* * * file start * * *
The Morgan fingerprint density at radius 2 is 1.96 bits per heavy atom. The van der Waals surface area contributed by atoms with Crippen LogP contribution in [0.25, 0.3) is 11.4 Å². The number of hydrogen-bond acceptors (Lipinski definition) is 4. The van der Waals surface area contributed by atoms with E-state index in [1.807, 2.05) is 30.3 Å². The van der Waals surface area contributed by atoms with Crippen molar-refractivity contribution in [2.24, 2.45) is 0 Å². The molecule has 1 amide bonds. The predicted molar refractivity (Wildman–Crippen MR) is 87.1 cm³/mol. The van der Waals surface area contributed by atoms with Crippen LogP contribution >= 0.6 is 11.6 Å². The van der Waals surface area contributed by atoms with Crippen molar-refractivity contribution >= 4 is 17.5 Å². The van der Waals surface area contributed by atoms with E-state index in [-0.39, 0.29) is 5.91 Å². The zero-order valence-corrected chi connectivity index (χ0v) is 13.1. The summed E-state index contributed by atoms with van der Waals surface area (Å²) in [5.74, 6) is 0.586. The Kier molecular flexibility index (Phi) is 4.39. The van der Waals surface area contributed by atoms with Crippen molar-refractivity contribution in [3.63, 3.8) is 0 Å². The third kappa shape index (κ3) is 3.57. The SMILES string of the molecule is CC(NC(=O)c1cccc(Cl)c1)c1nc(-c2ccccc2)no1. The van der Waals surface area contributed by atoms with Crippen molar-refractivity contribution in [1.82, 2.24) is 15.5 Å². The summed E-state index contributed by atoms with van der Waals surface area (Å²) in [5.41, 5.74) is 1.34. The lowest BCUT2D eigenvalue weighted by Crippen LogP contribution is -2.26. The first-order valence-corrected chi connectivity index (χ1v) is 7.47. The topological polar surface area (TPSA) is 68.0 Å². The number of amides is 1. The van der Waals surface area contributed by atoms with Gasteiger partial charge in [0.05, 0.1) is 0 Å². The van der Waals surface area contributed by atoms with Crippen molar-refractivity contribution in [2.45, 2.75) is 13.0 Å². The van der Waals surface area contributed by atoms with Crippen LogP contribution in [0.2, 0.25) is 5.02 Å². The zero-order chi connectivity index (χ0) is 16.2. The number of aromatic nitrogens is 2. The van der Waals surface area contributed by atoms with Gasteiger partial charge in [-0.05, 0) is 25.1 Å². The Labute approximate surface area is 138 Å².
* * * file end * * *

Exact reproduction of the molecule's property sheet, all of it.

The Morgan fingerprint density at radius 2 is 1.96 bits per heavy atom. The van der Waals surface area contributed by atoms with Crippen LogP contribution in [0.25, 0.3) is 11.4 Å². The number of hydrogen-bond acceptors (Lipinski definition) is 4. The van der Waals surface area contributed by atoms with E-state index in [1.807, 2.05) is 30.3 Å². The van der Waals surface area contributed by atoms with Crippen molar-refractivity contribution in [2.24, 2.45) is 0 Å². The molecule has 1 amide bonds. The predicted molar refractivity (Wildman–Crippen MR) is 87.1 cm³/mol. The van der Waals surface area contributed by atoms with Crippen LogP contribution >= 0.6 is 11.6 Å². The van der Waals surface area contributed by atoms with Crippen molar-refractivity contribution >= 4 is 17.5 Å². The van der Waals surface area contributed by atoms with E-state index in [-0.39, 0.29) is 5.91 Å². The zero-order valence-corrected chi connectivity index (χ0v) is 13.1. The summed E-state index contributed by atoms with van der Waals surface area (Å²) in [5.74, 6) is 0.586. The Kier molecular flexibility index (Phi) is 4.39. The van der Waals surface area contributed by atoms with Crippen molar-refractivity contribution in [3.63, 3.8) is 0 Å². The third kappa shape index (κ3) is 3.57. The SMILES string of the molecule is CC(NC(=O)c1cccc(Cl)c1)c1nc(-c2ccccc2)no1. The van der Waals surface area contributed by atoms with Crippen molar-refractivity contribution in [1.82, 2.24) is 15.5 Å². The summed E-state index contributed by atoms with van der Waals surface area (Å²) in [5.41, 5.74) is 1.34. The lowest BCUT2D eigenvalue weighted by Crippen LogP contribution is -2.26. The first-order valence-corrected chi connectivity index (χ1v) is 7.47. The topological polar surface area (TPSA) is 68.0 Å². The number of amides is 1. The van der Waals surface area contributed by atoms with Gasteiger partial charge in [0.05, 0.1) is 0 Å². The van der Waals surface area contributed by atoms with Crippen molar-refractivity contribution in [2.45, 2.75) is 13.0 Å². The van der Waals surface area contributed by atoms with Crippen LogP contribution in [0.2, 0.25) is 5.02 Å². The zero-order chi connectivity index (χ0) is 16.2. The number of aromatic nitrogens is 2. The van der Waals surface area contributed by atoms with Gasteiger partial charge in [-0.05, 0) is 25.1 Å². The Labute approximate surface area is 138 Å².